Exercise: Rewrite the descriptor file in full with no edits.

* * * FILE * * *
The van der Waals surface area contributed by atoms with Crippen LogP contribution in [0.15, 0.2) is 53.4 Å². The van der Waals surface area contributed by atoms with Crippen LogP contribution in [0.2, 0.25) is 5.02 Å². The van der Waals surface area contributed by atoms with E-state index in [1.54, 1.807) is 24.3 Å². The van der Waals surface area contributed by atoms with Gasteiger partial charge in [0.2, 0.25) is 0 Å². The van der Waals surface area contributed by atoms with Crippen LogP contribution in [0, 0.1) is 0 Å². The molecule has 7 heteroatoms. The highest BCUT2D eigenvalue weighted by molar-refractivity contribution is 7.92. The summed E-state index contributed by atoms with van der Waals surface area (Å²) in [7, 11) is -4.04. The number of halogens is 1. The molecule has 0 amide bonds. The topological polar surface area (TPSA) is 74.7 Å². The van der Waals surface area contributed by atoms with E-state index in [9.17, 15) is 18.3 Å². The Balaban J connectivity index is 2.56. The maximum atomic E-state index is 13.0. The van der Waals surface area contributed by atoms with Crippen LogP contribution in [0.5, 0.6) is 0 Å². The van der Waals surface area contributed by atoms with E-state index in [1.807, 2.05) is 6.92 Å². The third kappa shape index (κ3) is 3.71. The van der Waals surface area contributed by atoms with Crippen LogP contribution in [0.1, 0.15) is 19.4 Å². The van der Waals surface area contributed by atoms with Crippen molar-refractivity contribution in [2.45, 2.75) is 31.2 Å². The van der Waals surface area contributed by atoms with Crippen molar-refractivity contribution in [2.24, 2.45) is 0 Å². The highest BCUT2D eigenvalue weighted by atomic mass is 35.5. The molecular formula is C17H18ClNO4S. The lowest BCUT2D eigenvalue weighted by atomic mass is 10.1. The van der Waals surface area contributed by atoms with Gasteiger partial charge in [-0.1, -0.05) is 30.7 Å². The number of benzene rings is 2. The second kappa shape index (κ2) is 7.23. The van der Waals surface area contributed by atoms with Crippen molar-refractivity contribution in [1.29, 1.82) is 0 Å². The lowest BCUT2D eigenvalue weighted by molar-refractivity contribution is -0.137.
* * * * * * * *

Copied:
The van der Waals surface area contributed by atoms with Crippen LogP contribution in [0.15, 0.2) is 53.4 Å². The van der Waals surface area contributed by atoms with Crippen LogP contribution in [0.2, 0.25) is 5.02 Å². The van der Waals surface area contributed by atoms with E-state index in [1.54, 1.807) is 24.3 Å². The van der Waals surface area contributed by atoms with Gasteiger partial charge in [0.2, 0.25) is 0 Å². The van der Waals surface area contributed by atoms with Crippen LogP contribution in [0, 0.1) is 0 Å². The molecule has 7 heteroatoms. The highest BCUT2D eigenvalue weighted by molar-refractivity contribution is 7.92. The summed E-state index contributed by atoms with van der Waals surface area (Å²) in [7, 11) is -4.04. The number of halogens is 1. The molecule has 0 amide bonds. The topological polar surface area (TPSA) is 74.7 Å². The van der Waals surface area contributed by atoms with E-state index in [9.17, 15) is 18.3 Å². The Balaban J connectivity index is 2.56. The maximum atomic E-state index is 13.0. The van der Waals surface area contributed by atoms with Crippen LogP contribution in [0.5, 0.6) is 0 Å². The van der Waals surface area contributed by atoms with E-state index in [1.807, 2.05) is 6.92 Å². The third kappa shape index (κ3) is 3.71. The van der Waals surface area contributed by atoms with Crippen LogP contribution in [0.1, 0.15) is 19.4 Å². The van der Waals surface area contributed by atoms with Crippen molar-refractivity contribution in [2.45, 2.75) is 31.2 Å². The van der Waals surface area contributed by atoms with Crippen molar-refractivity contribution in [2.24, 2.45) is 0 Å². The highest BCUT2D eigenvalue weighted by atomic mass is 35.5. The molecular formula is C17H18ClNO4S. The lowest BCUT2D eigenvalue weighted by atomic mass is 10.1. The van der Waals surface area contributed by atoms with Gasteiger partial charge in [-0.1, -0.05) is 30.7 Å². The number of benzene rings is 2. The second kappa shape index (κ2) is 7.23. The van der Waals surface area contributed by atoms with Crippen molar-refractivity contribution in [1.29, 1.82) is 0 Å². The lowest BCUT2D eigenvalue weighted by molar-refractivity contribution is -0.137.